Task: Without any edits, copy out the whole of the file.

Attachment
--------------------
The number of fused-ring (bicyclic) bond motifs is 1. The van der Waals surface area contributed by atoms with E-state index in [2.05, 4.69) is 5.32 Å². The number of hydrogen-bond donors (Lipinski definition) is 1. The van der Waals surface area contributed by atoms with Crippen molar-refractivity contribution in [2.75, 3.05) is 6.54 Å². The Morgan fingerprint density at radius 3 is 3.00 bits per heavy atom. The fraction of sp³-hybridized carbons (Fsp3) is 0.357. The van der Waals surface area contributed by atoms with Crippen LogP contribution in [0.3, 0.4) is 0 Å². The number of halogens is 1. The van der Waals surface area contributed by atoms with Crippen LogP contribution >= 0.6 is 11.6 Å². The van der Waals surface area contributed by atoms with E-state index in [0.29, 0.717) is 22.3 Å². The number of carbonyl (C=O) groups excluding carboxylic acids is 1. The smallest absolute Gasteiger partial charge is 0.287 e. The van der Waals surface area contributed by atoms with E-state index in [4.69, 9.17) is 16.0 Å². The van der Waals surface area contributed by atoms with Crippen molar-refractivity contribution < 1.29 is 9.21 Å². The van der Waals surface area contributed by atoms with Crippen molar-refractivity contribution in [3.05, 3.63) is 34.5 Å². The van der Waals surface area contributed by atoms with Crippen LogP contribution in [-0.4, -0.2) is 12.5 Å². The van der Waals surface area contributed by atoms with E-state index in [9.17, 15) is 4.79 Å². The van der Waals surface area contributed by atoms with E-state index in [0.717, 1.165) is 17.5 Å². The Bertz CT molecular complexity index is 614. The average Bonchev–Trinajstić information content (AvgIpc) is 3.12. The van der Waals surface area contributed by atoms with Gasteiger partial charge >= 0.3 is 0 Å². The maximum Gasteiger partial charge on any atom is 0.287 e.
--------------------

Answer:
The number of fused-ring (bicyclic) bond motifs is 1. The van der Waals surface area contributed by atoms with E-state index in [2.05, 4.69) is 5.32 Å². The number of hydrogen-bond donors (Lipinski definition) is 1. The van der Waals surface area contributed by atoms with Crippen molar-refractivity contribution in [2.75, 3.05) is 6.54 Å². The Morgan fingerprint density at radius 3 is 3.00 bits per heavy atom. The fraction of sp³-hybridized carbons (Fsp3) is 0.357. The van der Waals surface area contributed by atoms with Crippen LogP contribution in [0.3, 0.4) is 0 Å². The number of halogens is 1. The van der Waals surface area contributed by atoms with Crippen LogP contribution >= 0.6 is 11.6 Å². The van der Waals surface area contributed by atoms with E-state index in [0.29, 0.717) is 22.3 Å². The number of carbonyl (C=O) groups excluding carboxylic acids is 1. The smallest absolute Gasteiger partial charge is 0.287 e. The van der Waals surface area contributed by atoms with E-state index in [4.69, 9.17) is 16.0 Å². The van der Waals surface area contributed by atoms with Crippen molar-refractivity contribution < 1.29 is 9.21 Å². The van der Waals surface area contributed by atoms with Crippen molar-refractivity contribution in [3.05, 3.63) is 34.5 Å². The van der Waals surface area contributed by atoms with Crippen LogP contribution in [-0.4, -0.2) is 12.5 Å². The van der Waals surface area contributed by atoms with E-state index in [9.17, 15) is 4.79 Å². The van der Waals surface area contributed by atoms with E-state index in [0.717, 1.165) is 17.5 Å². The Bertz CT molecular complexity index is 614. The average Bonchev–Trinajstić information content (AvgIpc) is 3.12. The van der Waals surface area contributed by atoms with Gasteiger partial charge >= 0.3 is 0 Å². The maximum Gasteiger partial charge on any atom is 0.287 e.